Monday, September 30, 2013

September Component of the Month Reveal

Just when did there get to be only two weeks in a month... here we are seeing another one out and running headlong to the end of the year. Someone put the brakes on please!

On the up-side it does mean it's time for another AJE Component of the month reveal and we all get to see what the team and our guest designers have created with my bursting seed pods...

You can use the links below to hop around the blogs and see everyone's creations - I can't wait!

Guest designers:
Erin Prais-Hintz - Tesori Trovati
Cate - Fulgorine
Claire Lockwood - Something To Do With Your Hands
AJE team
Jennifer Cameron
Jenny Davies-Reazor
Francesca Watson
Melissa Meman
Linda Landig
Susan Kennedy
Rebekah Payne
Caroline Dewison
Lesley Watt         

Kristi has also asked me to announce the winners of the October COM so the lucky readers who will get to work with Kristi's components are:

Michelle Buettner of MiShel Designs
Kym Hunter of Kym Hunter Designs


The Gossiping Goddess

Sunday, September 29, 2013

Art Jewelry Elements: Earring Challenge Reveal 18, Weeks 37 & 38

Good morning and welcome to the 18th Earring Challenge reveal.

Before we get on with the reveal, I'd like to introduce myself as a new member of the AJE Team. I'm Caroline of Blueberribeads, a ceramic bead maker and compulsive crafter. I'm thrilled to be involved with such a lovely group and can't wait to get stuck in!

So as my first task as official contributor, I'm going to share some of my favourite pics from the 18th Earring Challenge reveal...

Looking through the beautiful designs shared on the Pinterest board, I can see a definite shift in the colours chosen for your designs as we move from the brights of summer to the warm earthy tones of Fall.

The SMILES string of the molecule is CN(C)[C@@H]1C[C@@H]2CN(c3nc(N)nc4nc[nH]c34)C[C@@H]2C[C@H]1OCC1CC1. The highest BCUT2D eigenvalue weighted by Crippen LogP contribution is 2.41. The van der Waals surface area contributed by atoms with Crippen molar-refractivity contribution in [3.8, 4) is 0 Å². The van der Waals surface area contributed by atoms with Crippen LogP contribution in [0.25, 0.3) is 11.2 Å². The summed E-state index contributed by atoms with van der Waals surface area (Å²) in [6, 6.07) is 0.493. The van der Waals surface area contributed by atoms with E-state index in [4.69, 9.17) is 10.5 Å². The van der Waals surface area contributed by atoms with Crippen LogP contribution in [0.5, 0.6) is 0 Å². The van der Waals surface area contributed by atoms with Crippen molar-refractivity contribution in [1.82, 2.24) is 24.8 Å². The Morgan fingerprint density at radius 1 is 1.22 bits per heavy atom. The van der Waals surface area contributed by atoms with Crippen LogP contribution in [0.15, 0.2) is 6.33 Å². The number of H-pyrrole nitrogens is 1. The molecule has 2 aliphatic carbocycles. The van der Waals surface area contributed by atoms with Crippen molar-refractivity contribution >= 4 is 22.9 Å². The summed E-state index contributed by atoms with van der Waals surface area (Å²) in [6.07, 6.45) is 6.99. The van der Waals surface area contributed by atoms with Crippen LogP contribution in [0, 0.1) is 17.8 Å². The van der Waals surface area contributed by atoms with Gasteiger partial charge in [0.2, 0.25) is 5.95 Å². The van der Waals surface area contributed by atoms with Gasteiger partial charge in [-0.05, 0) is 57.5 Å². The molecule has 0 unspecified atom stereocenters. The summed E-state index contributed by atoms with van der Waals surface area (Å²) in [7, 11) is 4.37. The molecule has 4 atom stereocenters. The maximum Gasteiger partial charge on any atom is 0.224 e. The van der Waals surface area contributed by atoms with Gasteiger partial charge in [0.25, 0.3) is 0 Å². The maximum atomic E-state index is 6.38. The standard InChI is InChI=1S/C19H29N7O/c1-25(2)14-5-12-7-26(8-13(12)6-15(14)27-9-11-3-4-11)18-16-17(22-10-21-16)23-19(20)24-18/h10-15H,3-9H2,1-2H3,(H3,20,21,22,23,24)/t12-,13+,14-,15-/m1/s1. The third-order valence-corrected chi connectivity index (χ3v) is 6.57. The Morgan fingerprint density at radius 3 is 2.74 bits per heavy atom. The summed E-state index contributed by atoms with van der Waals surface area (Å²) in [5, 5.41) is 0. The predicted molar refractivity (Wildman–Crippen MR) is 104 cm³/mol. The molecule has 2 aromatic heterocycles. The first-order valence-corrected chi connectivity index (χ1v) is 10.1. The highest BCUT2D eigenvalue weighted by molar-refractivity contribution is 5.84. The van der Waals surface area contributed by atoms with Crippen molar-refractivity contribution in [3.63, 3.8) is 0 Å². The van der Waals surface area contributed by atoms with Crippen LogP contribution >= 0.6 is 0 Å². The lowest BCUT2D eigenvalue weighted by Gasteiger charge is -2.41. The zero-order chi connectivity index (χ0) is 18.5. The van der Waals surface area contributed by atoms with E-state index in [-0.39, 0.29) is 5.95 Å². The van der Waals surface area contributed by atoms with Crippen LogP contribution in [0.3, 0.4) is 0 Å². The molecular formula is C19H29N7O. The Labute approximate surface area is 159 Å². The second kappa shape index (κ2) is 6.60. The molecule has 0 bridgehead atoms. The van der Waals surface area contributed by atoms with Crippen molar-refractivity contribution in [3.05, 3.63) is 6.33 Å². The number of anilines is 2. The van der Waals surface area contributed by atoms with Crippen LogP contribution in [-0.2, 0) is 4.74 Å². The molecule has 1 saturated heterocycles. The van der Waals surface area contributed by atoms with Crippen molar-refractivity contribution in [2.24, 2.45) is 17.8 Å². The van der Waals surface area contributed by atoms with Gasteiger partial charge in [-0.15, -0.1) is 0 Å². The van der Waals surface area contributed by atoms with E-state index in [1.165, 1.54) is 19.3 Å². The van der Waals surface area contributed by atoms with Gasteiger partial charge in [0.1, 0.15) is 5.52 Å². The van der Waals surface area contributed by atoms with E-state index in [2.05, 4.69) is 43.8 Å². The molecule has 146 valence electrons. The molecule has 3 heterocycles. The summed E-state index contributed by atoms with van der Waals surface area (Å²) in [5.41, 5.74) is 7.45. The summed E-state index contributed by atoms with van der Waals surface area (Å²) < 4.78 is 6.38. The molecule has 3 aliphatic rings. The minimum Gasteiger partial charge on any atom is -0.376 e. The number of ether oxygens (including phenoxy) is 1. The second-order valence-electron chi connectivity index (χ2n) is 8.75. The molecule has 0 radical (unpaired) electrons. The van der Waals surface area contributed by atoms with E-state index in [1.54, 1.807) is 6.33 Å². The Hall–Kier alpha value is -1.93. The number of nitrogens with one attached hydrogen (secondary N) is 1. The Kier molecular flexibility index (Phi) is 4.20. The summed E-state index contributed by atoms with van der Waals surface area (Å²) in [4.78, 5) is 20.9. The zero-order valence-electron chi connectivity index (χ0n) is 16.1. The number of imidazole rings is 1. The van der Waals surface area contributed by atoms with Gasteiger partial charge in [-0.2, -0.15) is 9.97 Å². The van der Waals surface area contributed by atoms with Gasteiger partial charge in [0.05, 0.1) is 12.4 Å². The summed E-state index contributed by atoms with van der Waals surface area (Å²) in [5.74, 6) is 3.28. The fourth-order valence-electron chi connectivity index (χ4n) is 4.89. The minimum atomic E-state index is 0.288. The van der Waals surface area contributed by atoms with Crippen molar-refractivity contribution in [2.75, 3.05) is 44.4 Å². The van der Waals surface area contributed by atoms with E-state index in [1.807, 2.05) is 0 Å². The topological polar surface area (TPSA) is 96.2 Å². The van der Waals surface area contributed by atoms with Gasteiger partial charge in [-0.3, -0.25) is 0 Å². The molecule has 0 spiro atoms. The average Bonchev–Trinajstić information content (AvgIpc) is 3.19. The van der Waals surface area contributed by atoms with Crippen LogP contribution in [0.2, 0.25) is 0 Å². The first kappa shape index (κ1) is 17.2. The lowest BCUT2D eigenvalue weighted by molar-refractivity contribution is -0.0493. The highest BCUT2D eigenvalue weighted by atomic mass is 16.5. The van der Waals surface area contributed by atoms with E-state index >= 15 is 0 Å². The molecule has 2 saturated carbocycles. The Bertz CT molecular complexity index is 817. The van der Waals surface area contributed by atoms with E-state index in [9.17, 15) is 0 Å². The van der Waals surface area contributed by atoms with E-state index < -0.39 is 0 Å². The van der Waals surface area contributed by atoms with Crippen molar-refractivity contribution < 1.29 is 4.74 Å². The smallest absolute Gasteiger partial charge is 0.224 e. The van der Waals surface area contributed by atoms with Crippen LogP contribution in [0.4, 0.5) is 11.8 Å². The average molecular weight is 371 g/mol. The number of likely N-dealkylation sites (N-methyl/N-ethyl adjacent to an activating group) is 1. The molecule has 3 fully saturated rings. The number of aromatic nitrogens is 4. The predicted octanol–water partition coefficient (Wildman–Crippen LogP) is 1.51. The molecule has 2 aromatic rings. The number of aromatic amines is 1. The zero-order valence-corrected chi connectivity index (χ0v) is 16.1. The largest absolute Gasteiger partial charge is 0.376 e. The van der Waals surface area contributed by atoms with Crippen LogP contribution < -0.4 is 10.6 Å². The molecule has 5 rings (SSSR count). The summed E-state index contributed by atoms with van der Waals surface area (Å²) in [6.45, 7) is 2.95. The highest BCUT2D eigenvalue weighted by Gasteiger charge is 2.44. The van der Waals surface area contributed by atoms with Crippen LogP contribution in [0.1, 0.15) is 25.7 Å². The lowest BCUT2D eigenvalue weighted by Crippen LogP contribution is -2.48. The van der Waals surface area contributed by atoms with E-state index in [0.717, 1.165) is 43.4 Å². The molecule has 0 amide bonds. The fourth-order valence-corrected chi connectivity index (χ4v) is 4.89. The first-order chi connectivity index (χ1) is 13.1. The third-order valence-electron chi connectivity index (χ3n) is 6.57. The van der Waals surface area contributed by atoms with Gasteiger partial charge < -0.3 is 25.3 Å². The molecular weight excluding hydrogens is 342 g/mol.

Here are some favourites from the last fortnight's pins....

I love the rich colour on these 'Moroccan Sunset' earrings - SJ Designs

And I could sit and stroke the beautiful stones on this pair for hours! I love the way the colour in them is picked out by the silk - By ContentsJewelry

And finally these industrial style copper pair with electroformed beads. I love how the different textures work together on these! - by KristiBowmanDesign

Thanks for sharing all your beautiful designs... keep them coming for the next reveal in 2 weeks time!

Link to your blog for this reveal is below...

Saturday, September 28, 2013

Where did all the time go?

Time. And the lack of it. But mostly how to manage it better… that's what's been on my mind for the past several weeks. It seems everyday goes by with things left unfinished on my to-do list and it feels like each day is ending so soon after it's begun. I've tried toying with the theory that I, somehow, have much shorter days than everyone else on this planet. I know, you have that same theory about yourself, right?